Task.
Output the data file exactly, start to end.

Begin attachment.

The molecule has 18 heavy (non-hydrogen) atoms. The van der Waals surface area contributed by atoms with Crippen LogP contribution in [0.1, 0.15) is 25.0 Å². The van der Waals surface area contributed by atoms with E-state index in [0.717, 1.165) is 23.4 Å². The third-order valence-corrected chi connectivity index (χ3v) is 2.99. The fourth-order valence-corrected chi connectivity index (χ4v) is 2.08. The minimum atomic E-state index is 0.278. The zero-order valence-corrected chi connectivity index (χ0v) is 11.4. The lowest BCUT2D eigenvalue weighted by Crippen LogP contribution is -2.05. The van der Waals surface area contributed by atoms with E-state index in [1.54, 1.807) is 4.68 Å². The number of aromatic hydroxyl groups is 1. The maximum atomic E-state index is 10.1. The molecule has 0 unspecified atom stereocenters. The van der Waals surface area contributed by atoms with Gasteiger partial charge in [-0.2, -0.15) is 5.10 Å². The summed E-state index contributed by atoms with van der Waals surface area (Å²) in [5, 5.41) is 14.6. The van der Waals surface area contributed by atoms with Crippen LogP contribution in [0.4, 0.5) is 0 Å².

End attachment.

The molecule has 18 heavy (non-hydrogen) atoms. The van der Waals surface area contributed by atoms with Crippen LogP contribution in [0.1, 0.15) is 25.0 Å². The van der Waals surface area contributed by atoms with E-state index in [0.717, 1.165) is 23.4 Å². The third-order valence-corrected chi connectivity index (χ3v) is 2.99. The fourth-order valence-corrected chi connectivity index (χ4v) is 2.08. The minimum atomic E-state index is 0.278. The zero-order valence-corrected chi connectivity index (χ0v) is 11.4. The lowest BCUT2D eigenvalue weighted by Crippen LogP contribution is -2.05. The van der Waals surface area contributed by atoms with E-state index in [1.54, 1.807) is 4.68 Å². The number of aromatic hydroxyl groups is 1. The maximum atomic E-state index is 10.1. The molecule has 0 unspecified atom stereocenters. The van der Waals surface area contributed by atoms with Gasteiger partial charge in [-0.2, -0.15) is 5.10 Å². The summed E-state index contributed by atoms with van der Waals surface area (Å²) in [5, 5.41) is 14.6. The van der Waals surface area contributed by atoms with Crippen LogP contribution in [0.4, 0.5) is 0 Å².